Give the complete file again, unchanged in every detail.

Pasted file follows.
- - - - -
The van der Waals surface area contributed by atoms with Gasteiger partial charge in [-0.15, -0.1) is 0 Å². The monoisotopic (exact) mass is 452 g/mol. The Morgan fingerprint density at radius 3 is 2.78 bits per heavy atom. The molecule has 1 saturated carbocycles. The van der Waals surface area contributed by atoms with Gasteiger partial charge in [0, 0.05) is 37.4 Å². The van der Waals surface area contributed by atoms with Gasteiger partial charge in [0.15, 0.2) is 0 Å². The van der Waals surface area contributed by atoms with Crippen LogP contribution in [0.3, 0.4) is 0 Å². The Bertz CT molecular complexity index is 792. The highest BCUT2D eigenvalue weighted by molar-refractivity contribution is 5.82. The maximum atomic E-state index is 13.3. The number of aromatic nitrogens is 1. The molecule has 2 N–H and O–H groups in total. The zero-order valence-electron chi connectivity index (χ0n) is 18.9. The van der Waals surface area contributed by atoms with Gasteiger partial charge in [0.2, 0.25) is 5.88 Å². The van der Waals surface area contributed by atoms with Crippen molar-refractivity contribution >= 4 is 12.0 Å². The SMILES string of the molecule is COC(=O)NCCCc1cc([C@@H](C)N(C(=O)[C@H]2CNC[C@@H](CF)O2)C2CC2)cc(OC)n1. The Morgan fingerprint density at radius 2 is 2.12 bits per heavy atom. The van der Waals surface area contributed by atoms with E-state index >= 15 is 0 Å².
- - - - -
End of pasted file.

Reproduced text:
The van der Waals surface area contributed by atoms with Gasteiger partial charge in [-0.15, -0.1) is 0 Å². The monoisotopic (exact) mass is 452 g/mol. The Morgan fingerprint density at radius 3 is 2.78 bits per heavy atom. The molecule has 1 saturated carbocycles. The van der Waals surface area contributed by atoms with Gasteiger partial charge in [0, 0.05) is 37.4 Å². The van der Waals surface area contributed by atoms with Gasteiger partial charge in [0.15, 0.2) is 0 Å². The van der Waals surface area contributed by atoms with Crippen LogP contribution in [0.3, 0.4) is 0 Å². The Bertz CT molecular complexity index is 792. The highest BCUT2D eigenvalue weighted by molar-refractivity contribution is 5.82. The maximum atomic E-state index is 13.3. The number of aromatic nitrogens is 1. The molecule has 2 N–H and O–H groups in total. The zero-order valence-electron chi connectivity index (χ0n) is 18.9. The van der Waals surface area contributed by atoms with Gasteiger partial charge in [0.2, 0.25) is 5.88 Å². The van der Waals surface area contributed by atoms with Crippen molar-refractivity contribution >= 4 is 12.0 Å². The SMILES string of the molecule is COC(=O)NCCCc1cc([C@@H](C)N(C(=O)[C@H]2CNC[C@@H](CF)O2)C2CC2)cc(OC)n1. The Morgan fingerprint density at radius 2 is 2.12 bits per heavy atom. The van der Waals surface area contributed by atoms with E-state index >= 15 is 0 Å².